tachyon rich data trails of transhuman theft

Posted by on April 12th, 2013

Triggered by yetAnotherMacTheftGoneViralForGreatFirstWorldJustice, agent @interdome‘s wired consciousness achieved resonance with his near-future-self, causing the creation of the following micro-time-leaked tweets:


Guest Post: Damien Williams on The Confrontation-of-Ontological-Terror Squad

Posted by on March 14th, 2013

The next in our occasional series of guest posts, Damien Wolven Williams on the maladaptive forces at work in the TranshumanFuturePresent:

The Confrontation-of-Ontological-Terror Squad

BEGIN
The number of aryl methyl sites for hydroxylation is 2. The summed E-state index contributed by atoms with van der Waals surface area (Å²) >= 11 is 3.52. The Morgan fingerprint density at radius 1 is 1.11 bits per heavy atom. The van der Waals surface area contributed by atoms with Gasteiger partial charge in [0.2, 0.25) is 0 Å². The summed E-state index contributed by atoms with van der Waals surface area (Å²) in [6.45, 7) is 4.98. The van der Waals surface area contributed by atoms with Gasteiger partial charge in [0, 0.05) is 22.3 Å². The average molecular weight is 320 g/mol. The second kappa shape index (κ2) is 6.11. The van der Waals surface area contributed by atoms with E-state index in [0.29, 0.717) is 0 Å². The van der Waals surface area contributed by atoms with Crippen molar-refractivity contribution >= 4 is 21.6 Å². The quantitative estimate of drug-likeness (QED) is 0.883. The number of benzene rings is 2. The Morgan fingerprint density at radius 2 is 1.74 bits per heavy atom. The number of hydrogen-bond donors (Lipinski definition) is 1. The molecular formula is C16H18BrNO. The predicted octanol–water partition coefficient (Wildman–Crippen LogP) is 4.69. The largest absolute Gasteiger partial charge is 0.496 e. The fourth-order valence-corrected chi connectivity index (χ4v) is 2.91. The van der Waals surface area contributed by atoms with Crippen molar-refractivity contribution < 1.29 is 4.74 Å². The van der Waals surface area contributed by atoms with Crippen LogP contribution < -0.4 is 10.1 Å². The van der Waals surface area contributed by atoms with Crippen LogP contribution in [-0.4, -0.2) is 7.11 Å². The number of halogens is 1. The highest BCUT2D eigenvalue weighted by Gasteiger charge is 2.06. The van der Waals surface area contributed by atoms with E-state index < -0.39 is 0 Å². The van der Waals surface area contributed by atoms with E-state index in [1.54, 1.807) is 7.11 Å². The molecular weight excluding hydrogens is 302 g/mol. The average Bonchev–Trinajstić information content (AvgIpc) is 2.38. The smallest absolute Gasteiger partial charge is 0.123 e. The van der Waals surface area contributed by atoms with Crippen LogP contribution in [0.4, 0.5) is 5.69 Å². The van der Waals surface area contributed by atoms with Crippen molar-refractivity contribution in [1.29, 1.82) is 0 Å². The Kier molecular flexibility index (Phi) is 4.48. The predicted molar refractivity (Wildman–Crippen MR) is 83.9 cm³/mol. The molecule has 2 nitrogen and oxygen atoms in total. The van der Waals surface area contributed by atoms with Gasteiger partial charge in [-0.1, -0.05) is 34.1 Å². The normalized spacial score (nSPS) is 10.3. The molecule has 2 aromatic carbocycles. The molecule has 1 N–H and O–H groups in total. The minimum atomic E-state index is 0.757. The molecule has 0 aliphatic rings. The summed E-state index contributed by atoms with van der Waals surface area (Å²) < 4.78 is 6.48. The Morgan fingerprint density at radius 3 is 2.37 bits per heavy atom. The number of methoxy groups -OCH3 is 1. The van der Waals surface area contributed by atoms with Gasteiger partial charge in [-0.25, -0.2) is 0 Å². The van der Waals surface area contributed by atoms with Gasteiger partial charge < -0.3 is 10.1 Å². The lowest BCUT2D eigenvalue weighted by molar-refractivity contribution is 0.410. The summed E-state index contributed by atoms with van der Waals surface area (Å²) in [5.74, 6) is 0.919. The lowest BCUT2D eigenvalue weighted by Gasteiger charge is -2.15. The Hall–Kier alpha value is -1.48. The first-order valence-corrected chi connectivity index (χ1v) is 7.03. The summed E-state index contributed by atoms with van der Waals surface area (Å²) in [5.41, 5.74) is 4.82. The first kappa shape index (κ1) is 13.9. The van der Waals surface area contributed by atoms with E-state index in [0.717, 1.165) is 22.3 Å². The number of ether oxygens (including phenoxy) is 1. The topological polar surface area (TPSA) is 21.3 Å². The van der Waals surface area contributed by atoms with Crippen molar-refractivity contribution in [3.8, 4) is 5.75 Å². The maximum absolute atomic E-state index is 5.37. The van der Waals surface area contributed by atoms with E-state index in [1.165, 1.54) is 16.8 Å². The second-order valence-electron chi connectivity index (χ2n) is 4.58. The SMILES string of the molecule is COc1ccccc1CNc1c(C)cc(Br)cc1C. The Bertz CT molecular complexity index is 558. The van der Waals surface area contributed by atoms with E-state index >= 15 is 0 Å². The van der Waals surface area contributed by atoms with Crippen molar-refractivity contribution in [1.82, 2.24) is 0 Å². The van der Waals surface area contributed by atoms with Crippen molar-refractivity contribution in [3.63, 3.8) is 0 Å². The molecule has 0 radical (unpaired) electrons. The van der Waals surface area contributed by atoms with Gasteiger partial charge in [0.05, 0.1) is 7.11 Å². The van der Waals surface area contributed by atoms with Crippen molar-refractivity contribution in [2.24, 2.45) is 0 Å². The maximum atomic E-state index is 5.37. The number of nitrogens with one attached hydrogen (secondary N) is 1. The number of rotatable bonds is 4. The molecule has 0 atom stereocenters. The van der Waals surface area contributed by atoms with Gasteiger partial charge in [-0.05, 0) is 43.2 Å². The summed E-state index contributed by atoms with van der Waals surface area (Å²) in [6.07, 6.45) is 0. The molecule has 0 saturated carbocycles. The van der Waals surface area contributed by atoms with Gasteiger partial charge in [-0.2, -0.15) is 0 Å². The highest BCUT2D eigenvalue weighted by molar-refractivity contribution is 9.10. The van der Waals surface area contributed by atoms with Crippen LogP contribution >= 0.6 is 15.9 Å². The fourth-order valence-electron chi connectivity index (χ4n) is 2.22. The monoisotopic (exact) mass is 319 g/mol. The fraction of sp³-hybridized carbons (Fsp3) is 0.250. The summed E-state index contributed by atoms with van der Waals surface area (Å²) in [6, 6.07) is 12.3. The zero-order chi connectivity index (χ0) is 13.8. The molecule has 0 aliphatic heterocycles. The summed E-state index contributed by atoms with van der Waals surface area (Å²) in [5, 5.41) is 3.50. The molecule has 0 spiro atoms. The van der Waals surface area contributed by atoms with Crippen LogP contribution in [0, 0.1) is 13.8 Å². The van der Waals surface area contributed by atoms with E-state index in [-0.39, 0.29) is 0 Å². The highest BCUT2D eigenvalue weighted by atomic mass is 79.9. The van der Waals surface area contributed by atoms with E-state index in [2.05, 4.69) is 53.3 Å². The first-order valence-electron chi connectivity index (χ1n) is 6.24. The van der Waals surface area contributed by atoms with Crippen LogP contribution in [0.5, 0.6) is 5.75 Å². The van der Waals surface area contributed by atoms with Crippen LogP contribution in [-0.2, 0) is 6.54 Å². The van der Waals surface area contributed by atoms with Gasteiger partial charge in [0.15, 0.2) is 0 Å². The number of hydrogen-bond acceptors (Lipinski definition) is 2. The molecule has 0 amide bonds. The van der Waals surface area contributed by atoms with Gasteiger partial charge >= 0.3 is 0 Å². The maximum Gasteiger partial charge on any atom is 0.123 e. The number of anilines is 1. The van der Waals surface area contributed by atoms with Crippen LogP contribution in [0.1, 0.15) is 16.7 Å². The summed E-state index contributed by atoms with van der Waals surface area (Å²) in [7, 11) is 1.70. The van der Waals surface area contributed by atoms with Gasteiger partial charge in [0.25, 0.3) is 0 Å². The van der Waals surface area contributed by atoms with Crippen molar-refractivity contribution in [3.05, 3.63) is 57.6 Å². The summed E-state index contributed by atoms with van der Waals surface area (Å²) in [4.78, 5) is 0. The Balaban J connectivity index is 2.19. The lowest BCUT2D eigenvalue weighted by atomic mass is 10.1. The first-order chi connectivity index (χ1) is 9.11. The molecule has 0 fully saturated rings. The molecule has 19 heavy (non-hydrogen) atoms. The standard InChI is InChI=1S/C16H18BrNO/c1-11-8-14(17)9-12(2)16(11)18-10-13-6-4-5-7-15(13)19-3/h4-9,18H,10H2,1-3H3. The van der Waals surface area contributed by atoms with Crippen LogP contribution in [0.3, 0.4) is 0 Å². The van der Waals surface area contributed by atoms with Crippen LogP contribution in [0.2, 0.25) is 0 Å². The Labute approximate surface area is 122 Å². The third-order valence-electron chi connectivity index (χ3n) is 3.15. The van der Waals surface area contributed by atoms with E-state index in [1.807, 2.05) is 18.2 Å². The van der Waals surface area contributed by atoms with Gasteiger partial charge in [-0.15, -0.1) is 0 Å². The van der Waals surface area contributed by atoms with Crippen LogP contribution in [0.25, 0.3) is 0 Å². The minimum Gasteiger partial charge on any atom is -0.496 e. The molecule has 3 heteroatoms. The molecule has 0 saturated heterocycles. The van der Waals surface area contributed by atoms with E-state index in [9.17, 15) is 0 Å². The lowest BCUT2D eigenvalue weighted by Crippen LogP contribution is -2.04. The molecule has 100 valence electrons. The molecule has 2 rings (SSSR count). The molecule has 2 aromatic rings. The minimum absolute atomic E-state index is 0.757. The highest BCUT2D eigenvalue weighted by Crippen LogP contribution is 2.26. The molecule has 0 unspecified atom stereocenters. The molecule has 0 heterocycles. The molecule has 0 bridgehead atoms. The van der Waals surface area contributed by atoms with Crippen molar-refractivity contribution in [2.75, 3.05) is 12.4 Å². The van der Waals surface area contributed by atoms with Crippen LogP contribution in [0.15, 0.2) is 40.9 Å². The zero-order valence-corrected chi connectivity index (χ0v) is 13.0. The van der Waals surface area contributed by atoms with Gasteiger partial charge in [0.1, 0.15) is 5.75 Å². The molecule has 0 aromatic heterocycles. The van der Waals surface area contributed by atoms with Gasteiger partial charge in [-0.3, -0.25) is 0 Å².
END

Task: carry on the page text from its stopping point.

The distribution of the future is still uneven, but more shocking than that is the fact that some people are actively working to keep it that way. More than large corporations with billions of dollars in vested interests, grass-roots movements have sprung up which claim to peak for “the people.” Indeed, there are currently groups at work which see themselves as seeking to make this world safe for “normal” humans and “natural” systems, and to keep those people and systems free from the interference of those forces which would augment, mechanise, or otherwise alter them.